August 6, 2011
Hazel Glenn Beh: "Non-Compete Clauses in Physician Employment Contracts are Bad for Our Health"
Restrictive covenants in employment contracts describe a class of ancillary agreements between employers and employees whereby the employee agrees not to compete with the employer after termination of the contract. Typically the non-compete clause contains a limit on the duration, scope of activity, and geographic area to which it extends. Nationally, there is widespread criticism of the use of restrictive covenants in physician employment contracts because of the potential harm to the public. Here, we offer medical workforce shortages as yet another reason to discourage non-compete agreements in this context. We describe the national and local shortage. We will briefly outline the origin and purpose of restrictive covenants and discuss the state of the law in Hawai‘i, and propose a legislative solution.
Stacey B. Lee: "Generic Manufacturers' Labeling Catch-22"
In Wyeth v. Levine, the Supreme Court eliminated brand-name manufacturers’ ability to use the preemption defense against state law failure to warn claims involving allegedly misbranded pharmaceutical drugs. Since that time, a heated debate has ensued among federal courts and legal scholars regarding that holding’s effect on generic manufacturers. Lost amid these judicial opinions and scholarly articles, however, is a more fundamental inquiry. Regardless of whether preemption is a viable defense, what type of legal and regulatory framework is needed to ensure generic manufacturers possess the necessary tools to fulfill their responsibility of providing consumers and the medical community with current and accurate labeling instructions for their products? This Article proposes such a framework.
Orly Lobel & On Amir: "Healthy Choices: Regulatory Design and Processing Modes of Health Decisions"
Orly Lobel, Herzog Endowed Scholar and Professor of Law at the University of San Diego School of Law, and On Amir, Associate Professor of Marketing at UC San Diego School of Management, posted, "Healthy Choices: Regulatory Design and Processing Modes of Health Decisions" on SSRN:
This article demonstrates experimentally that individuals making decisions about their health management are affected by the decision making environment and that law and policy can serve important roles in improving the decision environment. With the support of a generous grant from the Robert Wood Johnson Foundation, we conducted two series of experiments. First a lab experiment with approximately 700 respondents and next a web-based experiment with over 3000 respondents, including 300 medical doctors. In each of the experiments, in addition to manipulating the decision making environment and choice sets, we manipulated the state of the decision maker. In the first series of experiments we used the psychological mechanism of cognitive depletion and in the second series we tested the effects of cognitive overload. Most broadly, unlike past measures of risk aversion, our studies demonstrate that preferences for risk are not fixed in an individual but rather are highly sensitive to the role, context, and state of the decision maker in patterned ways. The project provides new evidence that cognitive processes affect decision making and judgment of risk, often leading to medically suboptimal choices. The lab studies suggest that often people process risk sub-optimally, e.g. favoring potentially harmful omissions over less harmful acts and being influenced by the order of warnings or choices, rather than their substantive value.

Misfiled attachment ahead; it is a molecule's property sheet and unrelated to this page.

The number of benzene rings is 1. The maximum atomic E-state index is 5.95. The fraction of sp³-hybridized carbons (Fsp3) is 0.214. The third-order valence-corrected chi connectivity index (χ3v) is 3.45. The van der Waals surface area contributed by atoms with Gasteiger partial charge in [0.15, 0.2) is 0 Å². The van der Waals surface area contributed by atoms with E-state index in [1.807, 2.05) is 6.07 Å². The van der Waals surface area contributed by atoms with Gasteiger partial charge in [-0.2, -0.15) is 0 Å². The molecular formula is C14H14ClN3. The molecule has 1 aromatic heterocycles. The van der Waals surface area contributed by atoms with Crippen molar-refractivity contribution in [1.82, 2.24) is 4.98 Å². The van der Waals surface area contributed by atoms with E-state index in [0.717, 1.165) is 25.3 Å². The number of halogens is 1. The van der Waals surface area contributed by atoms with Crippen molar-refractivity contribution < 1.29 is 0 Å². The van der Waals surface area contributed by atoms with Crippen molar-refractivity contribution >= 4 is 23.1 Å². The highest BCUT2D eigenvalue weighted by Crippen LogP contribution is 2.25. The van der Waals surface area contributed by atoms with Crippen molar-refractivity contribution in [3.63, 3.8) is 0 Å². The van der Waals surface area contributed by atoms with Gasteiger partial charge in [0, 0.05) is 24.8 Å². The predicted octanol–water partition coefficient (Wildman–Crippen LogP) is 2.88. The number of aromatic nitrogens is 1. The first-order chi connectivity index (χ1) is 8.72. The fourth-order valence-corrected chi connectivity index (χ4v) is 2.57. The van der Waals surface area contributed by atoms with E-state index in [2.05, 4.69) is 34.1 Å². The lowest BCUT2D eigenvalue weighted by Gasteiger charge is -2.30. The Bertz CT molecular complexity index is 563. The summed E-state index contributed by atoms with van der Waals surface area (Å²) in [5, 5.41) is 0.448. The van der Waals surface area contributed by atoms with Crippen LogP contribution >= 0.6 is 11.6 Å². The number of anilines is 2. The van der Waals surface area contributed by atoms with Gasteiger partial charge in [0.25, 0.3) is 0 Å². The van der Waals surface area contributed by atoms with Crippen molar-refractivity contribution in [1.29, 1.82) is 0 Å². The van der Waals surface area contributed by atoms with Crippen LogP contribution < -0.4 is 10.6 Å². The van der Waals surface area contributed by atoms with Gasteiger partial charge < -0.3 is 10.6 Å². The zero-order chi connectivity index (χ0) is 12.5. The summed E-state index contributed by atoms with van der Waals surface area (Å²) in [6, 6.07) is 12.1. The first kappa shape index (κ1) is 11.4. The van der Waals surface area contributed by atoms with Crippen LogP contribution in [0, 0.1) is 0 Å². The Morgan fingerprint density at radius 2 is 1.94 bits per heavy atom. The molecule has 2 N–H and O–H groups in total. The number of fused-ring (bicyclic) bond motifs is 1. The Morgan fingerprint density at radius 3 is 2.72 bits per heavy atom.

August 5, 2011
Worth Reading This Week
Kevin Outterson, Higher First Amendment Hurdles for Public Health Regulation, NEJM
David Fidler & Larry Gostin, WHO’s Pandemic Influenza Preparedness Framework: A Milestone in Global Governance for Health, SSRN/JAMA
Sean P. Keehan et al, National Health Spending Projections Through 2020: Economic Recovery And Reform Drive Faster Spending Growth, Health Affairs
Michelle Mello & Noah Messing, Restrictions on the Use of Prescribing Data for Drug Promotion, NEJM
Students Urged to Sell Kidneys to Repay Student Loans
Hat tip to Paul Caron over at Tax Prof Blog who posted this story:
The Scotsman, Debt-Hit Students Urged to Sell Their Kidneys:
Students should be able to sell their kidneys for tens of thousands of pounds to pay off university debts, according to a Scots academic. Sue Rabbitt Roff believes making it legal to sell the body part would boost the number of organs available to save lives and help students struggling with money. She argues that donors should be paid the average UK annual income of around £28,000. ...
The Dundee University academic makes the controversial comments in an article in the British Medical Journal today. Mrs Roff, senior research fellow at the university's Department of Medical Sociology, told The Scotsman: "We are allowing young people to undertake £20,000 to £30,000 of university fee payments. "We allow them to burden themselves with these debts. Why can't we allow them to do a very kind and generous thing but also meet their own needs?"
U.S. Physicians Spend Nearly Four Times More On Health Insurance Costs Than Canadian Counterparts
U.S. physicians spend nearly $61,000 more than their Canadian counterparts each year on administrative expenses related to health insurance according to a study funded by the Robert Wood Johnson Foundation. Per-physician costs in the U.S. averaged $82,975 annually, while Ontario-based physicians averaged $22,205 -- primarily because Canada's single-payer health care system is simpler. The Study in the August issue of Health Affairs is here. As ScienceDaily explains:
Canadian physicians follow a single set of rules, but U.S. doctors grapple with different sets of regulations, procedures and forms mandated by each health insurance plan or payer. The bureaucratic burden falls heavily on U.S. nurses and medical practice staff, who spend 20.6 hours per physician per week on administrative duties; their Canadian counterparts spend only 2.5 hours.
The bottom line is that the U.S. spends an additional $27 billion every year when compared to the costs incurred by physicians in Canada. [KVT]
August 4, 2011
Recommended Reading on Health Information Regulation